Now, this gif always annoys me, because it shows up on my dash with comments like “omg this is the sexiest thing eva” and “men in suits hhhHHH” which is fair enough.
But this gif is a very poor example of a sexily suited man. His jacket is extremely ill fitted, as if it were made for a man four sizes up from him. His tie is crooked, too tight, and mis-lengthened. His shirt’s collar is the wrong size for him, and the way he buttons it makes it look as if he’s never done it before.
Here, ladies and gents, is how it is done.
For the new followers, this is why I made these gifs to begin with.
I AM CRYING BECAUSE ASSERTIVE BODY LANGUAGE AND SUSPENDERS
Tie clips and cufflinks.
I would do rude things to this suit and I make suits for a living.
Sami folk costumes from Kautokeino, Norway
The Arena Stage in Washington DC’s 2013 production of My Fair Lady stars actress Manna Nichols as Eliza Doolitte.
For her production, director Molly Smith set out to cast actors of color for the role of Eliza Doolittle (and her father, Alfred) from the start—adding additional depth to the musical’s existing themes of classism and sexism. To do so, she had her literary team do some research on Edwardian London’s racial and ethnic demographics. This nontraditional casting is a perfect historical fit.
After researching London in the time Edwardian Era and discovering the large pockets of Asian immigrants, the director concentrated on casting Asian-American actors for the roles.
“Anytime casting is done in a different way, it confronts the audience. We want the theatre to grab us and make us question our preconceptions,” said Smith. [source]
Nichols is of mixed race; her mom is Chinese American and her dad is part Native American and part white; the role of Eliza, a cockney-accented flower seller, has been traditionally played by white actresses in hundreds of productions, including by Julie Andrews and Audrey Hepburn.To prepare for the role, Nichols researched the era the show is set in and also studied George Bernard Shaw’s Pygmalion.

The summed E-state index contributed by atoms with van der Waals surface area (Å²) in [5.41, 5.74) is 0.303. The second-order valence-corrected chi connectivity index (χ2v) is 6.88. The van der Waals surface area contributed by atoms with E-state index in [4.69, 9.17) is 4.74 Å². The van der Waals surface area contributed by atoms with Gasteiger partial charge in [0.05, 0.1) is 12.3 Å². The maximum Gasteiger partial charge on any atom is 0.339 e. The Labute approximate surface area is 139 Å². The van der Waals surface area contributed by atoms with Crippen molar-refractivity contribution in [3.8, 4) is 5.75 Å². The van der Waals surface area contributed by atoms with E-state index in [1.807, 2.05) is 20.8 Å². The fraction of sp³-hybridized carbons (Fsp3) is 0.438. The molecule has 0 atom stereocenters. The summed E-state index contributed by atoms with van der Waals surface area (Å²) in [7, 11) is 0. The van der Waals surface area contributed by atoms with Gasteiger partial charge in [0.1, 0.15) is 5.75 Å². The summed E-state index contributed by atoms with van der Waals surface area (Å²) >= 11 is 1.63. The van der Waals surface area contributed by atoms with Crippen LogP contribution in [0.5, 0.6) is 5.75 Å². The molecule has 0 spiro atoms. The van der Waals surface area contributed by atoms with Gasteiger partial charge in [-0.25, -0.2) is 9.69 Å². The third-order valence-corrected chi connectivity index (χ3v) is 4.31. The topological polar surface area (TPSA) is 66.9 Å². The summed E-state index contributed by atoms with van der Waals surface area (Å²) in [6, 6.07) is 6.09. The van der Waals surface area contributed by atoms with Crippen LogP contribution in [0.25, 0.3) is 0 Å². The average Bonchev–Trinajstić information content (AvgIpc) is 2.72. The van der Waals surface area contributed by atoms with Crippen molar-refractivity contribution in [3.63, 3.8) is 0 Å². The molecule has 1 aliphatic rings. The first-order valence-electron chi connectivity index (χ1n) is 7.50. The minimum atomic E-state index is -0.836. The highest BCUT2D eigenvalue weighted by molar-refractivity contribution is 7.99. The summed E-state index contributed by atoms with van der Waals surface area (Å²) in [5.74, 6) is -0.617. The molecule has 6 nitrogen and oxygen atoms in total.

When asked by a journalist from Washington City Paper about a racial “double standard” in her casting, Nichols said:
“No one ever questions the logic or the reality of a group of people singing and tap-dancing in the rain, but if a director casts an Asian person in a [typically white] role, people automatically question that choice.”
The production also decided to incorporate elements of steampunk into the costuming. (Less historically accurate than an Asian Eliza, but also awesome.) All in all, a creative and innovative take on a musical classic that deserves kudos.
It has come to my attention that there are fully legal adults who are not familiar with this, who do not know what to do when they hear it, and indeed, were born after it came out.
This is unacceptable.
It is irrevocably tattooed into the brain of anyone vaguely associated with Western culture who was old enough to form cognizant memories in the mid 90s. And yes, we can all do the dance. I guarantee you Dean Winchester can do the dance. Bobby can do the dance. Sherlock can do the dance. Tony Stark has made sure all his robots can do the dance.
And all of you over the age of 25 already know what it is before you press play.
someone should draw sherlock doing this.
Truefax. We have freshmen in our costume shop that looked at the grad students wierd when we could all do the dance.
How stripping off to play Helen of Troy on the London stage changed the way I feel about my body
It’s October. It’s dusk. It’s the second week of rehearsals for The Trojan Women, a modern version of Euripides’ tragedy in which I’m greedily playing three different roles: Cassandra, the…